mmozeiko
Mārtiņš Možeiko
1315 posts
1 project
#11430 The world needs a better way to create cross platform desktop GUI apps
2 months ago Edited by Mārtiņš Možeiko on March 23, 2017, 6:02 p.m.

Bleh... electron, atom, vscode and all other UI's based on JS/node ecosystem are terrible. If you think that using 13% of CPU (probably 1 full core out of 4-core hyperthread CPU) for showing blinking cursor (!!!) is acceptable environment to create your UI's... https://github.com/Microsoft/vscode/issues/22900

I think JS gained popularity because it was first language of many developers. Combine with easy loading of .js files to make plugins, and people started to think that's the way to go... I mean I get it why it is so popular, but there are better ways to develop. People just don't know, or are afraid, or don't have time to learn and use new things.

And there is a already a good solution to create cross-platform UI - Qt, if retained-mode UI framework is OK with you. It's native code, open-source with reasonable license (unless you are in embedded world), relatively easy to deploy and looks and feels close to native UI on all desktop platforms. It is in C++ with bunch of classes and OOP'isms, but imho its very reasonable. I have been using Qt for a long time, in my work and also for my personal projects (1,2). It even allows to make UI's with JS scripting if that's your thing - QtQuick with QML language which is heavily based on JS.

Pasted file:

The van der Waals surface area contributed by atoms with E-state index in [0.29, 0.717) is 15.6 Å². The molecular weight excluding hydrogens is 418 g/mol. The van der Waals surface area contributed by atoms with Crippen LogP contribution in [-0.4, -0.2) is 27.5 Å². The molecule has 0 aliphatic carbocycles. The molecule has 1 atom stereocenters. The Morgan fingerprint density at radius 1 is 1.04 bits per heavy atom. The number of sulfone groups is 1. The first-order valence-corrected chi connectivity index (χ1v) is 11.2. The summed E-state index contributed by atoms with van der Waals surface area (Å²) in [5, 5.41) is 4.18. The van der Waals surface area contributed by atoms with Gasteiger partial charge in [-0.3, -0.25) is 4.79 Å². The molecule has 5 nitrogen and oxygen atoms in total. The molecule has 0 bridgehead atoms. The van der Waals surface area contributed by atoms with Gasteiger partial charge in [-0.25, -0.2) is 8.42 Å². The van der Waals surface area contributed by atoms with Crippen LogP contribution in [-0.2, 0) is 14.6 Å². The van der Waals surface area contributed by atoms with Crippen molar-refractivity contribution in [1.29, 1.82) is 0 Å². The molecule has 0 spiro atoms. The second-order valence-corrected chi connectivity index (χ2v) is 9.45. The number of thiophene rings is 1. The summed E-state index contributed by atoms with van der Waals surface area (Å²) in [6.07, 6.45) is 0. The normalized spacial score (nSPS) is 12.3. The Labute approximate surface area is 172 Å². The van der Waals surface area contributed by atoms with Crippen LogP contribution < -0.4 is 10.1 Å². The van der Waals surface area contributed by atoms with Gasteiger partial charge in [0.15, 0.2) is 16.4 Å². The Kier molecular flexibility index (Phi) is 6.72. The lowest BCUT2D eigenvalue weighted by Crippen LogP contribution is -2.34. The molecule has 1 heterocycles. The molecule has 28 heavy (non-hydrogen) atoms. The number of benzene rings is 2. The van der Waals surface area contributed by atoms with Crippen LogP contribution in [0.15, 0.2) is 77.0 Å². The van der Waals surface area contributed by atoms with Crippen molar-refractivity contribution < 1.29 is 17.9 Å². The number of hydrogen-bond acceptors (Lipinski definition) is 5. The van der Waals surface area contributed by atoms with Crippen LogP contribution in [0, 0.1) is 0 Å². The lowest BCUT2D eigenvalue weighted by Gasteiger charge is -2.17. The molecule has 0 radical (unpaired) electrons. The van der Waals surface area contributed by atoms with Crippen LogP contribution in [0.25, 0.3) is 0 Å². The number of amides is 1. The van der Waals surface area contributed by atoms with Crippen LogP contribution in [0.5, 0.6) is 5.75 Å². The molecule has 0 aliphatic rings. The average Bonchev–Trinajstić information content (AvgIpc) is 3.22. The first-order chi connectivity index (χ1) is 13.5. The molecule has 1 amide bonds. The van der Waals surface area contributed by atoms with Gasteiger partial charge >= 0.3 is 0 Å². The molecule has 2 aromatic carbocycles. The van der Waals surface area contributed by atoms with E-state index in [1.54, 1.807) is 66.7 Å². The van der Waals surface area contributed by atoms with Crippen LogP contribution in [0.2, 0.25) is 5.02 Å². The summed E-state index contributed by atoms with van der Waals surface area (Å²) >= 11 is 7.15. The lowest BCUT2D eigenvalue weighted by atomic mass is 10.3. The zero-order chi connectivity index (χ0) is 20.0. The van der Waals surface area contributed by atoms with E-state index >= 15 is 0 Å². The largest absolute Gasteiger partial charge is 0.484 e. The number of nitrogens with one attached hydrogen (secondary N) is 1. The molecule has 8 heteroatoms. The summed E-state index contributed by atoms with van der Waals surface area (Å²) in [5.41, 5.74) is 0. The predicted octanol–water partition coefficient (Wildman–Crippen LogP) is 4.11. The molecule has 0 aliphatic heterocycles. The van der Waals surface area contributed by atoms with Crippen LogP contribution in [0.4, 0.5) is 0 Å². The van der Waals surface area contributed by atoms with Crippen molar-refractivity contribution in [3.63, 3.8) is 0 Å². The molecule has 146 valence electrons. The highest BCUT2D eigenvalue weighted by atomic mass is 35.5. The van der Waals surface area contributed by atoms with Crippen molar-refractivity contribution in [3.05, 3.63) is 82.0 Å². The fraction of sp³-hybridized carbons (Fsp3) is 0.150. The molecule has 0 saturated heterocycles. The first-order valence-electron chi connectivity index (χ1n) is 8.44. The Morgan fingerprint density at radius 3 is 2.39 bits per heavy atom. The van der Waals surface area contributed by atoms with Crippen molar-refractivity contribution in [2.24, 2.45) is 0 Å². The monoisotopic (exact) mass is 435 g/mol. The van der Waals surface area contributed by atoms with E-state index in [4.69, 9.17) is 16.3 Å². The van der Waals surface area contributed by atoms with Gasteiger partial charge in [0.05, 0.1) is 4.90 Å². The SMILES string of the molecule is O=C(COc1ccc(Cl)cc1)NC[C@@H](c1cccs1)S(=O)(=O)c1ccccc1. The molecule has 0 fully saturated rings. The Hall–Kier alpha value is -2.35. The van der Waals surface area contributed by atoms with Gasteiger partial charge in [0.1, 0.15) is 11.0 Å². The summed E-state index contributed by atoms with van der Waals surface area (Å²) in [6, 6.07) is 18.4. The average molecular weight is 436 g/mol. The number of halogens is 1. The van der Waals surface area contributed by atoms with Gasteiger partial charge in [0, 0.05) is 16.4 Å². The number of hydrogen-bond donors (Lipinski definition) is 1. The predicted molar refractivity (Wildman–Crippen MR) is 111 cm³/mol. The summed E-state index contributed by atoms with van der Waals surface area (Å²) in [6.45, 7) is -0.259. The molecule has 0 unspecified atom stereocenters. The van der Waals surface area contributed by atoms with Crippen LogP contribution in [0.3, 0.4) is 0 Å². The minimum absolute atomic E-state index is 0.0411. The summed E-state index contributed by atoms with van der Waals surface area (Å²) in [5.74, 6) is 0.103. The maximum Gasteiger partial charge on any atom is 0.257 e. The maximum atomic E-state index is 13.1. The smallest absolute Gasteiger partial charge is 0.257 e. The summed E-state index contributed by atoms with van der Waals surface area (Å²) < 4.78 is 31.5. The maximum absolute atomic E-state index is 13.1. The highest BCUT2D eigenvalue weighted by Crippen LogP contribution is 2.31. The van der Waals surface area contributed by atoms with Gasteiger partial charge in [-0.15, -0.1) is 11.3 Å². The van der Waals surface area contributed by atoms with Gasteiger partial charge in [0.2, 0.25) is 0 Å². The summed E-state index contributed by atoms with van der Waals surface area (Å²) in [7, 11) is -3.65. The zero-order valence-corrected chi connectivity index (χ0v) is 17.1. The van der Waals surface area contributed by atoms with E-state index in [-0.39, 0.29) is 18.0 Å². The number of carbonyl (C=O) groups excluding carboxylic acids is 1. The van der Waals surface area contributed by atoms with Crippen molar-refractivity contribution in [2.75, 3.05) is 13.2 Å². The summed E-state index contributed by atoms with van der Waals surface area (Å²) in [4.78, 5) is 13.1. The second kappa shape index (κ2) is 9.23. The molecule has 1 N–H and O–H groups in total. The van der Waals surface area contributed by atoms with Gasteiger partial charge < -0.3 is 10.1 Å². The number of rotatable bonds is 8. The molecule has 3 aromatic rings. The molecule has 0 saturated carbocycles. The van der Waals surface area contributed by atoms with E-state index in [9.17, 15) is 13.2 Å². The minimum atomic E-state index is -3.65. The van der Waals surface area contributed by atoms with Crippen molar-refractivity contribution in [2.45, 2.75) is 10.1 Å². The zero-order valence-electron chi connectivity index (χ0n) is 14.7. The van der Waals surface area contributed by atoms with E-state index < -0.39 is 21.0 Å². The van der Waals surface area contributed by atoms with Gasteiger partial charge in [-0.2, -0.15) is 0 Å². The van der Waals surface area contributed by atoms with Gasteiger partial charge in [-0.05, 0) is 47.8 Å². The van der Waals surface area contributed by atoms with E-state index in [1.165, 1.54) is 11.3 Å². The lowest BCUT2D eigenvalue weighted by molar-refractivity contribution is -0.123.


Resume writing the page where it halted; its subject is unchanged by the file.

If you haven't seen this presentation from this year's GDC, I suggest to read it - it's exactly about this topic onweb vs native UI for desktop apps: Insomniac’s Web Tools (spoiler: they had web UI, working on it / with it was terrible, they are now switching to Qt).
[email protected]
Ben Visness
2 posts
#11432 The world needs a better way to create cross platform desktop GUI apps
2 months ago

I just wonder what the situation would be if we had better technologies than HTML, CSS, and Javascript. I think the basic idea of web apps and Electron is sound, but web technologies are just woefully inadequate for highly interactive applications.

I've been wondering for a while how you might develop an alternative to HTML, CSS, and Javascript. With a better way of defining layouts and running code, you could probably get cross-platform performance much closer to native apps. And you could still deliver it over the internet like everything else!

Even just replacing CSS would be a huge win...
KaizokuKat
6 posts

Im a kat that programs his ass off day in and day out. My paws hurt but I keep pounding away for that katnip.

#11433 The world needs a better way to create cross platform desktop GUI apps
2 months ago

Do NOT worry I am working on will be a solved problem in a few years. In my workshop now devising the ultimate solution.
msmshazan
Shazan Shums
133 posts

Some day I will make quality software.
Programming FTW.

#11434 The world needs a better way to create cross platform desktop GUI apps